Driving with a trailer – what are the insurance implications?
Trailers are handy for all sorts of things, whether you’re taking garden waste to the tip or transporting heavier items like bikes or furniture. But does your car insurance cover you when you’re driving with a trailer, or should you take out a separate trailer insurance policy?
Does car insurance include cover for trailers as standard?
While policy features and exclusions do vary from one provider to the next, many car insurance policies do provide policyholders with some level of coverage when they’re towing a trailer.
However, it’s important to bear in mind that these policies will usually only provide third-party cover for the trailer, and this is likely to hold true even if you have a fully comprehensive car insurance policy yourself. In other words, if your trailer causes injury to someone else or damage to their property your policy should cover the cost of compensating that third party, but it won’t cover the cost of damage to your own trailer or its contents.
We can help you compare car insurance policies from over 110 different providers, making it more likely that you’ll find a fully-comp policy that covers you to tow a trailer
Do I need trailer insurance?
Trailer insurance is not a legal requirement in the UK, but it’s certainly worth considering because most car insurance policies won’t cover the cost if your trailer is damaged or stolen or something happens to the contents of the trailer.
Of course, if you’re only using a trailer for a single journey (and that journey isn’t going to take you from one end of the country to the other) you might decide to forego trailer insurance, particularly if your car insurance policy covers you in the event of damage to a third party’s vehicle.
If you’re planning to use your trailer fairly regularly, though, it might be worth investing in a relatively cheap trailer insurance policy.
It’s also worth bearing in mind that some specialist trailer insurance providers sometimes offer more comprehensive packages including accidental damage, European cover and insurance for high-value items.
We can help you compare trailer insurance policies from a range of specialist insurance providers
Will a separate trailer policy protect my No Claims Discount?
No, a standalone trailer insurance policy is intended to protect your actual trailer against a range of risks, such as theft, malicious damage, accidental damage and storm damage, but unlike car insurance or van-insurance this type of policy doesn’t protect third parties or their vehicles.
If you’re involved in an accident while towing a trailer and you were at fault then your car insurance policy would need to cover the third party’s costs, which means your No Claims Discount would be negatively affected.
Of course, if you weren’t at fault and your insurer can claim back your costs from the person who caused the accident then you should be able to retain your No Claims Discount.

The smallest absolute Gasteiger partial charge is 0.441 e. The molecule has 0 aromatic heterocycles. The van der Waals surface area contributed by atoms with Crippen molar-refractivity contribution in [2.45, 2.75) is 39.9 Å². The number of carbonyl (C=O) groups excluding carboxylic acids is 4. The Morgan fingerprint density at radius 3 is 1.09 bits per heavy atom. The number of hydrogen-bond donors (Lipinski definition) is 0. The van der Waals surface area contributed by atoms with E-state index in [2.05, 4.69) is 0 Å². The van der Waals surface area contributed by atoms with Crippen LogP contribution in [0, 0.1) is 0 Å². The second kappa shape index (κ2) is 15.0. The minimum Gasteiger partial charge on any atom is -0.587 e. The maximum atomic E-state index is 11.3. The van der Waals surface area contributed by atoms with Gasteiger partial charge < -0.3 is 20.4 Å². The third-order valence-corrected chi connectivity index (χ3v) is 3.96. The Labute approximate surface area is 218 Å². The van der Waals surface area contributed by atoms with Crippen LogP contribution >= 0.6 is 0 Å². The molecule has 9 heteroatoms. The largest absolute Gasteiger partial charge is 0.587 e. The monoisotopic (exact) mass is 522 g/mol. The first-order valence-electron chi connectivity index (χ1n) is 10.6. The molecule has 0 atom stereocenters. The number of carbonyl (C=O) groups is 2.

If a trailer is covered are there any size or weight restrictions?
Your car will have a maximum towing weight which you shouldn’t exceed – you’ll be able to find this in your vehicle handbook. Going over the limit is potentially dangerous and could also invalidate your insurance – if in doubt, weigh your car and the trailer at a public weighbridge.
In terms of what you can legally tow, it depends on when you passed your test:
- If you passed before 1 January 1997 you can tow a vehicle and trailer with a combined weight of up to 8,250kg maximum authorised mass or MAM (this includes the maximum allowed load).
- If you passed on or after 1 January 1997 you can drive a vehicle up to 3,500kg MAM while towing a trailer up to 750kg MAM. You can also tow a trailer over 750kg MAM as long as the combined MAM of the trailer and vehicle is no more than 3,500kg.
If you want to tow anything heavier, you’ll need a category C1+E licence.
Does a caravan count as a trailer, or does this need a different type of insurance?
It’s worth checking your own insurance provider’s terms and conditions because policy features and exclusions can vary, but in most cases caravans are treated in the same way as trailers so you should be covered for any third-party damage you might cause. However, unless you take out a separate caravan insurance policy your caravan and its contents usually won’t be covered by your car insurance policy even if it’s damaged during a car accident.
Do horseboxes need a different kind of insurance, or is trailer insurance suitable?
This depends on the type of horsebox you have. If you’ve got a motorised horsebox (meaning it’s more like a motorhome than a trailer because it has its own engine) then it’s treated just like any other self-powered road vehicle and will require its own horsebox insurance policy before you’ll legally be allowed to drive it on public roads.
If your horsebox is a trailer towed by your car, though, then the same rules that apply to a trailer will usually apply to that horsebox – meaning most car insurance providers will cover you for third-party damage but your horsebox trailer and (more importantly) your horse will not be insured. For that, you’ll need to take out specific horse insurance.
This article is intended as generic information only and is not intended to apply to anybody’s specific circumstances, demands or needs. The views expressed are not intended to provide any financial service or to give any recommendation or advice. Products and services are only mentioned for illustrative rather than promotional purposes.
Compare Car Insurance
We search over 110 car insurance providers to save you hassle and money